Section: New Results
Image and video watermarking and security
Watermarking Robustness and Security
We have proposed several improvements of the Broken Arrows watermarking technique, strengthened its robustness and security. This work has been motivated by the BOWS-2 contest results; A. Westfeld proposed a quite efficient attack to cleanly remove the embedded watermark. This attack was based on a robustness weakness and a security attack strategy. The first step was to use linear regression to estimate the "original" (non watermarked) image from the watermarked one. We proposed a variant of Broken Arrows called AWC that counters this kind of robustness attack. The second step of Westfeld's attack was to observe a large set of watermarked images, to estimate corresponding original (non-watermarked) images through the afore-mentionned linear regression, then to estimate the embedded watermarks and use a clustering algorithm to classify them into bins. To attack a watermarked image, he substracted an average of the estimated watermarks lying into the corresponding bin. Recently, another security attack strategy has been proposed in the literature, using subspace estimation. We proposed a counter-measure to make both these attack fail.
Fingerprinting (also known as user forensics, traitor tracing, transactional watermarking, content serialization ...) aims at hiding in a robust and imperceptible way, an identifier of the consumer. The goal is to enable traceability of the content and to find back dishonest users who have illegally redistributed the content (for instance, posting it in a P2P network). Fingerprinting has a long history in research but real applications have slowly emerged this year: DRM systems over protect the content and thus they are not user-friendly. Content distribution could get rid off DRM thanks to fingerprinting used as a dissuasive weapon. This is a hot topic in the watermarking community. Fingerprinting is a difficult problem because it is a cross-design merging two layers: the fingerprinting code (the set of identifiers) and the watermarking technique hiding the identifiers in content.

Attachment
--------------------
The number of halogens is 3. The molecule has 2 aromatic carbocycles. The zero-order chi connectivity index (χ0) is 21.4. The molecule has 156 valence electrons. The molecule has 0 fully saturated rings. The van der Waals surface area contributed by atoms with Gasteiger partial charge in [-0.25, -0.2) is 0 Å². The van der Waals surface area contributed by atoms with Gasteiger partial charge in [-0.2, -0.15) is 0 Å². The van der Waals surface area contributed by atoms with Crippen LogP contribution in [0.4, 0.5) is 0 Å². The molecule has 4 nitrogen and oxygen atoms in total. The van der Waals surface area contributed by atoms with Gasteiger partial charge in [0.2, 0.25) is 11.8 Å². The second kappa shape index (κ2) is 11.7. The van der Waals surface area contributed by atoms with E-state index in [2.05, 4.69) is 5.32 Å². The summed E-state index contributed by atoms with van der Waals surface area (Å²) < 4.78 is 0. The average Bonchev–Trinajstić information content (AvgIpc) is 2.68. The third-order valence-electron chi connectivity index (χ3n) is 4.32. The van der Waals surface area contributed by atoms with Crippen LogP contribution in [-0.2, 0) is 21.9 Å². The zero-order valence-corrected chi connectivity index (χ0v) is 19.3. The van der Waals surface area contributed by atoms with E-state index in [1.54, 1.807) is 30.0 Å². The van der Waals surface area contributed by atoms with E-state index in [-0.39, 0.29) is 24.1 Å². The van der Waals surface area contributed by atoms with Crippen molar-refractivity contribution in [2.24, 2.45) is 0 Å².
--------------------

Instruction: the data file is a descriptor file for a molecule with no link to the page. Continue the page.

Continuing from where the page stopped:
A new trend in this domain is the probabilistic fingerprinting codes: The user identifiers are random binary strings with a secret statistic structure. G. Tardos introduced this concept in 2003, but it took time for the community to recognize his work as a major breakthrough. Tardos seminal work proposes a code design and proves that his performances are optimal. However, no clue is given on why it works so good, and on the setting of the parameters. Last year, we solved this point and proposed some improvements, deriving some optimal settings when the number of colluders is known, or when their collusion strategy is known. Following the steps of this previous work, in 2009, we have extended our results as follows:
we proposed to integrate in the accusation process a dynamic estimation of the collusion strategy,
and we provided more interesting accusation functions in the case where the collusion strategy.
Hence, we are able to provide a more powerful and reliable tracing technique. Our solution also enables us to reduce the length of the user identifiers which have to be embedded in the videos.